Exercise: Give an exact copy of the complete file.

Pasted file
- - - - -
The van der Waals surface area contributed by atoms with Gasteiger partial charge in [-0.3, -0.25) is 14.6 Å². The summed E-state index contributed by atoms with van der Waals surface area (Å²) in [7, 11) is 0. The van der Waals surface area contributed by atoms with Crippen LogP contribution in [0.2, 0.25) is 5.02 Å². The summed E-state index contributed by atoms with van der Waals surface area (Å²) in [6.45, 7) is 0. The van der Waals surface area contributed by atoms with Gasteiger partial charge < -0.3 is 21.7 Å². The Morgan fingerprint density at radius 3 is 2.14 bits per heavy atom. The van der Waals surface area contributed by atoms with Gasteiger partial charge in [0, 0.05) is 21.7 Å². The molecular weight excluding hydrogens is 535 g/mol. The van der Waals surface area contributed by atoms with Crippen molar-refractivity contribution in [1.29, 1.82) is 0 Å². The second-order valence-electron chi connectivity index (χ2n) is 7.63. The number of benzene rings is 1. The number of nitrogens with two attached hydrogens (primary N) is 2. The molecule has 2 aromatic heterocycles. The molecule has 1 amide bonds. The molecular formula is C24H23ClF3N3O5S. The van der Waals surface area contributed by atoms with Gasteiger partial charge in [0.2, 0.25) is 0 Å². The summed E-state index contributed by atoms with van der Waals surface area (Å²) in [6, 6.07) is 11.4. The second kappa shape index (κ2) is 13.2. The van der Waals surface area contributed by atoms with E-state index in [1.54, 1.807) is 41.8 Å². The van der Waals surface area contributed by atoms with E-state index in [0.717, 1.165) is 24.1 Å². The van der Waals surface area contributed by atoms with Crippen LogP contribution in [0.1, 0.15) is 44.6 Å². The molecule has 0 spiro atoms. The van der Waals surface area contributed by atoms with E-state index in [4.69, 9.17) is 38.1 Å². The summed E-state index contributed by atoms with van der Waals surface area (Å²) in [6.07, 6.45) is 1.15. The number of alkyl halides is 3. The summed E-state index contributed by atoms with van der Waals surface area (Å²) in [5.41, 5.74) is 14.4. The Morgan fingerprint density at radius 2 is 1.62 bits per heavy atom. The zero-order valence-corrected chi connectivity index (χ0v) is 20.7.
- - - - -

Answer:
The van der Waals surface area contributed by atoms with Gasteiger partial charge in [-0.3, -0.25) is 14.6 Å². The summed E-state index contributed by atoms with van der Waals surface area (Å²) in [7, 11) is 0. The van der Waals surface area contributed by atoms with Crippen LogP contribution in [0.2, 0.25) is 5.02 Å². The summed E-state index contributed by atoms with van der Waals surface area (Å²) in [6.45, 7) is 0. The van der Waals surface area contributed by atoms with Gasteiger partial charge < -0.3 is 21.7 Å². The Morgan fingerprint density at radius 3 is 2.14 bits per heavy atom. The van der Waals surface area contributed by atoms with Gasteiger partial charge in [0, 0.05) is 21.7 Å². The molecular weight excluding hydrogens is 535 g/mol. The van der Waals surface area contributed by atoms with Crippen molar-refractivity contribution in [1.29, 1.82) is 0 Å². The second-order valence-electron chi connectivity index (χ2n) is 7.63. The number of benzene rings is 1. The number of nitrogens with two attached hydrogens (primary N) is 2. The molecule has 2 aromatic heterocycles. The molecule has 1 amide bonds. The molecular formula is C24H23ClF3N3O5S. The van der Waals surface area contributed by atoms with Gasteiger partial charge in [0.2, 0.25) is 0 Å². The summed E-state index contributed by atoms with van der Waals surface area (Å²) in [6, 6.07) is 11.4. The second kappa shape index (κ2) is 13.2. The van der Waals surface area contributed by atoms with E-state index in [1.54, 1.807) is 41.8 Å². The van der Waals surface area contributed by atoms with E-state index in [0.717, 1.165) is 24.1 Å². The van der Waals surface area contributed by atoms with Crippen LogP contribution in [0.1, 0.15) is 44.6 Å². The molecule has 0 spiro atoms. The van der Waals surface area contributed by atoms with E-state index in [4.69, 9.17) is 38.1 Å². The summed E-state index contributed by atoms with van der Waals surface area (Å²) in [6.07, 6.45) is 1.15. The number of alkyl halides is 3. The summed E-state index contributed by atoms with van der Waals surface area (Å²) in [5.41, 5.74) is 14.4. The Morgan fingerprint density at radius 2 is 1.62 bits per heavy atom. The zero-order valence-corrected chi connectivity index (χ0v) is 20.7.